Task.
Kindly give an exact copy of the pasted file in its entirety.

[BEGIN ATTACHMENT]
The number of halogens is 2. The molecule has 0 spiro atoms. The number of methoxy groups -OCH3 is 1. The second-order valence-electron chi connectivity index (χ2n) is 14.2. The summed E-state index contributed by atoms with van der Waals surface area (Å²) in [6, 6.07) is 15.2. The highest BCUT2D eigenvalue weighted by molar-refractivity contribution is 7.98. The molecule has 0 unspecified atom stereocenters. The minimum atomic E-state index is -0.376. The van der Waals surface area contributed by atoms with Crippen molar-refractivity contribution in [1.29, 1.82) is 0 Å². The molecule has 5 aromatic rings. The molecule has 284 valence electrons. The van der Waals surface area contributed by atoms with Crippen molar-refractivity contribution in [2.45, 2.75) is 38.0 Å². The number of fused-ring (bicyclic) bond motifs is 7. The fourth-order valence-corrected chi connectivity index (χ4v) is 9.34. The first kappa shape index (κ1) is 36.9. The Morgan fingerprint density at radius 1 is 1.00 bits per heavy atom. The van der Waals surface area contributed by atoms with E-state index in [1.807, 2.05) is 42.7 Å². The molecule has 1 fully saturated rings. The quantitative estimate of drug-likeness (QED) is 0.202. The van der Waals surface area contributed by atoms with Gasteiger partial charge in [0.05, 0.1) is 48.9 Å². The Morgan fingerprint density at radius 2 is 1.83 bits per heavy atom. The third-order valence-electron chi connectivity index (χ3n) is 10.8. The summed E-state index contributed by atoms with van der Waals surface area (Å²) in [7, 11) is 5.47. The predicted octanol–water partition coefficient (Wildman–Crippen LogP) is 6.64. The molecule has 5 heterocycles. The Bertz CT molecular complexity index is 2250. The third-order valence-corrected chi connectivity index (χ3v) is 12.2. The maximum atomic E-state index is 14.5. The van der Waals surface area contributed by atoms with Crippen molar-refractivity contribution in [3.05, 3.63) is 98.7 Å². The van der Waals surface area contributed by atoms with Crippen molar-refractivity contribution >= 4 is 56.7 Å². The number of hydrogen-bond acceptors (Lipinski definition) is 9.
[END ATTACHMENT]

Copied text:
The number of halogens is 2. The molecule has 0 spiro atoms. The number of methoxy groups -OCH3 is 1. The second-order valence-electron chi connectivity index (χ2n) is 14.2. The summed E-state index contributed by atoms with van der Waals surface area (Å²) in [6, 6.07) is 15.2. The highest BCUT2D eigenvalue weighted by molar-refractivity contribution is 7.98. The molecule has 0 unspecified atom stereocenters. The minimum atomic E-state index is -0.376. The van der Waals surface area contributed by atoms with Crippen molar-refractivity contribution in [1.29, 1.82) is 0 Å². The molecule has 5 aromatic rings. The molecule has 284 valence electrons. The van der Waals surface area contributed by atoms with Crippen molar-refractivity contribution in [2.45, 2.75) is 38.0 Å². The number of fused-ring (bicyclic) bond motifs is 7. The fourth-order valence-corrected chi connectivity index (χ4v) is 9.34. The first kappa shape index (κ1) is 36.9. The Morgan fingerprint density at radius 1 is 1.00 bits per heavy atom. The van der Waals surface area contributed by atoms with E-state index in [1.807, 2.05) is 42.7 Å². The molecule has 1 fully saturated rings. The quantitative estimate of drug-likeness (QED) is 0.202. The van der Waals surface area contributed by atoms with Gasteiger partial charge in [0.05, 0.1) is 48.9 Å². The Morgan fingerprint density at radius 2 is 1.83 bits per heavy atom. The third-order valence-electron chi connectivity index (χ3n) is 10.8. The summed E-state index contributed by atoms with van der Waals surface area (Å²) in [7, 11) is 5.47. The predicted octanol–water partition coefficient (Wildman–Crippen LogP) is 6.64. The molecule has 5 heterocycles. The Bertz CT molecular complexity index is 2250. The third-order valence-corrected chi connectivity index (χ3v) is 12.2. The maximum atomic E-state index is 14.5. The van der Waals surface area contributed by atoms with Crippen molar-refractivity contribution in [3.05, 3.63) is 98.7 Å². The van der Waals surface area contributed by atoms with Crippen molar-refractivity contribution >= 4 is 56.7 Å². The number of hydrogen-bond acceptors (Lipinski definition) is 9.